It helped a great deal to know that an instant and complete recovery was not the “correct” result, and that I wasn’t necessarily doing something wrong if I didn’t recover immediately.
I emailed Richard in late 2013 asking for more information and he gave the following reply:
can you trace the pain back to a very first time you experienced it? the place/circumstances of the first occurrence might give you clues about what the mental issue is.
i do believe it takes some discipline after first hearing about this idea / reading his book to really effect a full recovery, in terms of eg tracking and experimenting with different themes. in the end i had a collection of several emotional themes, including time deadlines, accomplishment goals, and also mental conditioning issues (eg i got used to feeling pain in the mornings), which could all be independent of each other.
try keeping a journal or notebook to keep track of which themes you get results with, at which times. you can even write down the themes that don’t really work for you, just to make it even more systematic. i wouldn’t be surprised if it takes a few weeks just to work out all the issues to see lasting improvement. it really is like learning a new skill, and just as rewarding.
try not to get discouraged if you don’t effect a full recovery right away, and keep at it.
In the end it actually took me another whole year to work out the specific cause.
Richard was right about the themes. My old notes contain lists of all the sources of pressure or stress in my life, and there was a lot going on at that time.
But there was something specific and nuanced about the flare-ups of AS, and I think that’s why it took me so long to overcome them.
Following Richard’s advice I had developed a much clearer impression of what a perfectionistic, driven, stressful and intense person I was.
I had also come to realise that I was suppressing the emotional symptoms of this stress and intensity.
There’s a section in my old notes where I rated my pain from AS as 7 out of 10. I then rated my subjective emotional stress as 4 out of 10. But then I considered my objective behaviour – how driven I was and how many things I was trying to achieve, and how often I was thinking about them, and awarded myself 8 out of 10 for this self-imposed pressure.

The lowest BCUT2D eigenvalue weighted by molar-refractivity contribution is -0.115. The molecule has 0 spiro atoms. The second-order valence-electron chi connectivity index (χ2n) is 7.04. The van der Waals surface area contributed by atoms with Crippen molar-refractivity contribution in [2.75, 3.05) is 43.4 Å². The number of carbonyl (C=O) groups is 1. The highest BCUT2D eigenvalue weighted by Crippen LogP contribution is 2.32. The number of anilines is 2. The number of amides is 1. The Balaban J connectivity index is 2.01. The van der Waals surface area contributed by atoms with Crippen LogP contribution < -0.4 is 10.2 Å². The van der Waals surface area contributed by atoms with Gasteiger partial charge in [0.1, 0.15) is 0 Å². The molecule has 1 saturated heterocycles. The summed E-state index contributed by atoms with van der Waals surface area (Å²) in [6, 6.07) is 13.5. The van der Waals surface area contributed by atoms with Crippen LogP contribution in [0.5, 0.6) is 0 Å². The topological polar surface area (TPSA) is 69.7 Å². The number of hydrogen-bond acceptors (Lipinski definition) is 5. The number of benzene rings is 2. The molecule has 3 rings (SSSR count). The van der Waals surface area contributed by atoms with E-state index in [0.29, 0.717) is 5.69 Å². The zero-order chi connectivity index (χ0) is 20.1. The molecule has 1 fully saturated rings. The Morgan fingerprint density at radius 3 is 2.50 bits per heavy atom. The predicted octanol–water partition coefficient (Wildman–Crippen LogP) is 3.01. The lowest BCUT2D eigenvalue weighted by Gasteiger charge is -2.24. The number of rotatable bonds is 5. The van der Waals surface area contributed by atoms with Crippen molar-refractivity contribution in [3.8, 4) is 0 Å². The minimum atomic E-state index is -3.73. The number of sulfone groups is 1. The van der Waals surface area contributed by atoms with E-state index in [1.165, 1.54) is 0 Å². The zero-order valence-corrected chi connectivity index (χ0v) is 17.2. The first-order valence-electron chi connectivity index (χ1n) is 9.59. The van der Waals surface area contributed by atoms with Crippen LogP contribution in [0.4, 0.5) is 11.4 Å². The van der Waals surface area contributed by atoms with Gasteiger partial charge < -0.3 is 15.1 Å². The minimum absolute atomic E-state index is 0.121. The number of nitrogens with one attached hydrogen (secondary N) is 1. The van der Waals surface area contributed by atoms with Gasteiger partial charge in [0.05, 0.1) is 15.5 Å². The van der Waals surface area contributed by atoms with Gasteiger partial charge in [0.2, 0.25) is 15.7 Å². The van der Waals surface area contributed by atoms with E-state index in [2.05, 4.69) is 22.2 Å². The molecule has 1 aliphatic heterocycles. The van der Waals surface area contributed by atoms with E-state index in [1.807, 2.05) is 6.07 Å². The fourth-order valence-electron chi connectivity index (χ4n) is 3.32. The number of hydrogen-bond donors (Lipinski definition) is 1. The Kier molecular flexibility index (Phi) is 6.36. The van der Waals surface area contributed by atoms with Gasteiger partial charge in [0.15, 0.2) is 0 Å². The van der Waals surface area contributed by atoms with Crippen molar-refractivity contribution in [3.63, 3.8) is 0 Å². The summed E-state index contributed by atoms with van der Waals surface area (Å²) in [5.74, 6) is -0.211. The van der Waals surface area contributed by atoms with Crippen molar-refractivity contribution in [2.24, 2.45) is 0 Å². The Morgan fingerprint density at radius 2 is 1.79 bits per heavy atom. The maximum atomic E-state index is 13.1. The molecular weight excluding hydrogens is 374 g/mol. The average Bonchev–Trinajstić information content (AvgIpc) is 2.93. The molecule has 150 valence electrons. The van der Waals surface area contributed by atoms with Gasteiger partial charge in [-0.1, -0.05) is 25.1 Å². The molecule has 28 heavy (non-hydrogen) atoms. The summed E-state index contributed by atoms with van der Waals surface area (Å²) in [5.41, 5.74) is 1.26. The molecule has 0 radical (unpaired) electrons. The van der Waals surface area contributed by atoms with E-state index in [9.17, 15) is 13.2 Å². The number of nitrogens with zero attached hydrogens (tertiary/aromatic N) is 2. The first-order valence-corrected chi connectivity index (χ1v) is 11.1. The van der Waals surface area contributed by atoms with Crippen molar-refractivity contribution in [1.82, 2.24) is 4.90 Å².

So, I was under immense pressure, but I felt fine! Great! I just had these bouts of severe pain in my SI joints, and the prospect of a slowly crippling disease ahead of me…
Finally, in the midst of self-scrutiny and observation, I had another flare-up and was self-aware enough to ask what had preceded this specific flare-up.
I had noticed a change in my state of mind, like I had shifted gears mentally. I tried to work out what had caused this shift in gears but couldn’t locate it.
Time went on, and finally another flare-up occurred. This time I knew exactly what had prompted the change in my mind, the shift in gears.
It was prompted by a decision to try freelance writing professionally. I’d written for a few years as a side-interest, but had lost my main job and decided I would give writing a real try.
At that point I made some kind of deeper commitment or decision. I felt like a deeper part of me was assenting to this idea that “from now on, I just have to write. Do nothing but write, and keep writing no matter what.”
I realised that this decision was the trigger for a change in my mental state that was soon followed by a flare-up of inflammation in my SI joints. The change in mental state was characterised by a subjective improvement in my mood, despite an objective increase in self-imposed pressure.
In other words, I located the exact point at which I had agreed to suppress any emotional resistance to achieving my new goal.
Reversing the decision
Having identified the decision that triggered the flare-up, I knew that I had to reverse it, give myself permission to relax and let my emotional resistance resurface.
This was not easy, because the whole point was that I believed “I have to keep writing!” My “just do it!” mentality had a lot of weight behind it.
But all the work I had done to find the trigger for my AS made it obvious that if I didn’t make a change I would just continue to suffer.
I reversed the decision by telling myself specifically “It’s okay if you never write another article in your life.” And “It’s okay if you are poor and unemployed for the rest of your life”.